The Yellow Dog Project Seeks to Help Dogs Who Need a Bit More Space While On Walks
The Yellow Dog Project was started by Tara Palardy relatively recently. The basic premise of the project is that some dogs need space and limited or no interaction with other dogs or humans on walks–and a way to signal this need for space is to tie a yellow ribbon on your dog’s collar or leash.
There are several reasons a dog may need a yellow ribbon. These can include:
- Fear of other dogs
- Recovery from surgery or injury
- Aggression towards dogs or people
In short, the yellow ribbon is meant to stop people and/or their dogs from just coming up to your dog without checking with you first. Folks shouldn’t really just come up to you and your dog while walking anyway, but at least the yellow ribbon should remind people to ask if it’s alright to say hello.
Skeptics of the yellow ribbon usually cite dog aggression as their concern. Stephanie St. Martin, a blogger for Boston.com, writes about her concerns regarding pet parents who utilize the yellow ribbon saying,
Well, for one, most yellow dogs aren’t aggressive, they’re anxious or fearful, and the assumption that all yellow ribbon dogs are aggressive is demonstrative of people misunderstanding the project. The best way to cure this is to read more about it and talk more about it; as this project gains momentum, more and more of the unfounded fears of dog owners will be quelled.
In further response to the aggression issue, the Yellow Dog Project website states that,
“if you have an outright aggressive dog, you must seek proper training from a qualified professional. This organization promotes the awareness of dogs who need space, but it is not an excuse for lack of training.”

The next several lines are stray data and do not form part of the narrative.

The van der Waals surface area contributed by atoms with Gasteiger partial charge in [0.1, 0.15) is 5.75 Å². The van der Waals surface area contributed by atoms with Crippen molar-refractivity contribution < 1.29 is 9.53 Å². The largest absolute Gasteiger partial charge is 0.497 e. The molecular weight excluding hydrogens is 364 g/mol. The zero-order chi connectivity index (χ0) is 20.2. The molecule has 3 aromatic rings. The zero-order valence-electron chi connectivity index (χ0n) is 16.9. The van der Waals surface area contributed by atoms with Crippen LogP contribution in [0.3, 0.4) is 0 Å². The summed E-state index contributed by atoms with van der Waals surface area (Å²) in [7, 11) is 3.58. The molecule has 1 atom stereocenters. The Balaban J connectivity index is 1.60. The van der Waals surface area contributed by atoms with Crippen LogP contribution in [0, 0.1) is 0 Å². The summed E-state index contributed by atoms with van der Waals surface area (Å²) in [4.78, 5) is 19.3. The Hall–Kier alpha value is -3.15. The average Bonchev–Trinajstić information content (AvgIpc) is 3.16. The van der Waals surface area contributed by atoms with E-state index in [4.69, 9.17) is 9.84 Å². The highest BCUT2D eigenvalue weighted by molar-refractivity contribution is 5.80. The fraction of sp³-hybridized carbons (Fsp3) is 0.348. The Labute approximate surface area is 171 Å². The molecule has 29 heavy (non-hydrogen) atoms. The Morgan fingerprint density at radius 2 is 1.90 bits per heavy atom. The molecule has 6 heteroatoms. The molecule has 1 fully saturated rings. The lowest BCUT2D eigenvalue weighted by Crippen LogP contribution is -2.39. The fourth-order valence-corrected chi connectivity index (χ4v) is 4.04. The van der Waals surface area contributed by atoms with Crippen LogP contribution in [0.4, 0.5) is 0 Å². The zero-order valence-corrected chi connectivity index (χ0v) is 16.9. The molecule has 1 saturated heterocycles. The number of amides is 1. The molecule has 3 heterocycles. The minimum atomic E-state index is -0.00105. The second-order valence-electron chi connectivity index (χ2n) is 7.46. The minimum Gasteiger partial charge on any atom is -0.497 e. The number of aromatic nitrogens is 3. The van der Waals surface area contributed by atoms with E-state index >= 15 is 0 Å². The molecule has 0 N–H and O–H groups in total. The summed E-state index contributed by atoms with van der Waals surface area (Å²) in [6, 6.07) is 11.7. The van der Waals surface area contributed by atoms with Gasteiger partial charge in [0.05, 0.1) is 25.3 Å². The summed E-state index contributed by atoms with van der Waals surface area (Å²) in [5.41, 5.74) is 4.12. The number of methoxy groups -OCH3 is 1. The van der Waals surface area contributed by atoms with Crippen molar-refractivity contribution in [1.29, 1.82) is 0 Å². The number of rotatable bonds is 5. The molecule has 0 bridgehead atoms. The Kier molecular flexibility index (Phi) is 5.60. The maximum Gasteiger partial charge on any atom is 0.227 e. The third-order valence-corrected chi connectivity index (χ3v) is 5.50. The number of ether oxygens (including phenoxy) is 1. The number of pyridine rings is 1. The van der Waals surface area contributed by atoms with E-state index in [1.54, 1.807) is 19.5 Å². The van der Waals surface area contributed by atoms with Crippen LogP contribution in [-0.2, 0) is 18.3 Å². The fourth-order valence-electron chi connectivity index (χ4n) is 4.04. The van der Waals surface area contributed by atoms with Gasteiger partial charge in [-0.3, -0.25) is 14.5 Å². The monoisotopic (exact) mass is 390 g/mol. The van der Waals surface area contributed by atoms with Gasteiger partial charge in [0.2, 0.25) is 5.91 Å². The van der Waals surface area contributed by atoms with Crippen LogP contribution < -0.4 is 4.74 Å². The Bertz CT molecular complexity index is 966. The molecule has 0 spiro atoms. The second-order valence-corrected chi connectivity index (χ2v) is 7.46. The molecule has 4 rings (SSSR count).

The other major concern seems to be embarrassment on the part of the owner. If people see you walking a yellow ribbon dog, will it make you look bad? Probably not–it’ll make you look like you care about your dog’s well being. If you’re worried that people will find out you have a dog who needs space, take comfort in knowing that people will find out anyway, especially if your pup lunges at another dog, or tries to climb up your leg in terror when your neighbor’s lab trots over to say hi.
Pretty much, don’t worry. As word spreads of all the things a yellow ribbon on a leash can mean, people, especially other dog owners, will understand more, and will know you’re doing the best thing for your pet.
A yellow ribbon can also be temporary, only worn while your pup recovers from surgery, an injury, or while you work on behavior or anxiety, for example.
The hope of the Yellow Dog Project is to spread the word about what the yellow ribbon means so taking your yellow dog on a walk can be less stressful and more enjoyable for everyone.